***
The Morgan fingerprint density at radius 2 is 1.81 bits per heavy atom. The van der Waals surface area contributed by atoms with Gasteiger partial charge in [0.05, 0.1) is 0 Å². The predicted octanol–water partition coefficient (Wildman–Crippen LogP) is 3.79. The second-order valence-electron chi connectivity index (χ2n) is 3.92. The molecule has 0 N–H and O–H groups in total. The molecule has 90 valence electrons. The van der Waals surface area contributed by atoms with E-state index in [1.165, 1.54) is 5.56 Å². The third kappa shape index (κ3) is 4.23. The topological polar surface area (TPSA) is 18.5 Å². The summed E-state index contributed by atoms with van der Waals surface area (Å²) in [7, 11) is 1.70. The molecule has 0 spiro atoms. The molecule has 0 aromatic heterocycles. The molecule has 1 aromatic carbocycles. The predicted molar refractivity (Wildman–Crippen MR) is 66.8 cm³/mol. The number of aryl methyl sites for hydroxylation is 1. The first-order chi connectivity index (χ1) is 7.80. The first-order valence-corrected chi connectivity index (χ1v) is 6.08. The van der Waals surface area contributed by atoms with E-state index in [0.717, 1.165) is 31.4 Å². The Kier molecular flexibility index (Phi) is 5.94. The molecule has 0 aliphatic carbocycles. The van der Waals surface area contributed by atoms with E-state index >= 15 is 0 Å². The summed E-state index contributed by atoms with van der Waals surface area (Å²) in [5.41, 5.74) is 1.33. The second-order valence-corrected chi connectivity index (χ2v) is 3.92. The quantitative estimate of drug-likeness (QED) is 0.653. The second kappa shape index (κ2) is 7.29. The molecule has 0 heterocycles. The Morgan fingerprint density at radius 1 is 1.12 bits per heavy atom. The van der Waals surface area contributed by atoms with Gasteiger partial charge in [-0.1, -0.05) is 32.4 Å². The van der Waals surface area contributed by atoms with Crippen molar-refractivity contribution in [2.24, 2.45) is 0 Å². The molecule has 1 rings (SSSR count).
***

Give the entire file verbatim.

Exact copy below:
The Morgan fingerprint density at radius 2 is 1.81 bits per heavy atom. The van der Waals surface area contributed by atoms with Gasteiger partial charge in [0.05, 0.1) is 0 Å². The predicted octanol–water partition coefficient (Wildman–Crippen LogP) is 3.79. The second-order valence-electron chi connectivity index (χ2n) is 3.92. The molecule has 0 N–H and O–H groups in total. The molecule has 90 valence electrons. The van der Waals surface area contributed by atoms with E-state index in [1.165, 1.54) is 5.56 Å². The third kappa shape index (κ3) is 4.23. The topological polar surface area (TPSA) is 18.5 Å². The summed E-state index contributed by atoms with van der Waals surface area (Å²) in [7, 11) is 1.70. The molecule has 0 spiro atoms. The molecule has 0 aromatic heterocycles. The molecule has 1 aromatic carbocycles. The predicted molar refractivity (Wildman–Crippen MR) is 66.8 cm³/mol. The number of aryl methyl sites for hydroxylation is 1. The first-order chi connectivity index (χ1) is 7.80. The first-order valence-corrected chi connectivity index (χ1v) is 6.08. The van der Waals surface area contributed by atoms with E-state index in [0.717, 1.165) is 31.4 Å². The Kier molecular flexibility index (Phi) is 5.94. The molecule has 0 aliphatic carbocycles. The van der Waals surface area contributed by atoms with E-state index >= 15 is 0 Å². The summed E-state index contributed by atoms with van der Waals surface area (Å²) in [5.41, 5.74) is 1.33. The second-order valence-corrected chi connectivity index (χ2v) is 3.92. The quantitative estimate of drug-likeness (QED) is 0.653. The second kappa shape index (κ2) is 7.29. The molecule has 0 heterocycles. The Morgan fingerprint density at radius 1 is 1.12 bits per heavy atom. The van der Waals surface area contributed by atoms with Gasteiger partial charge in [-0.1, -0.05) is 32.4 Å². The van der Waals surface area contributed by atoms with Crippen molar-refractivity contribution in [2.24, 2.45) is 0 Å². The molecule has 1 rings (SSSR count).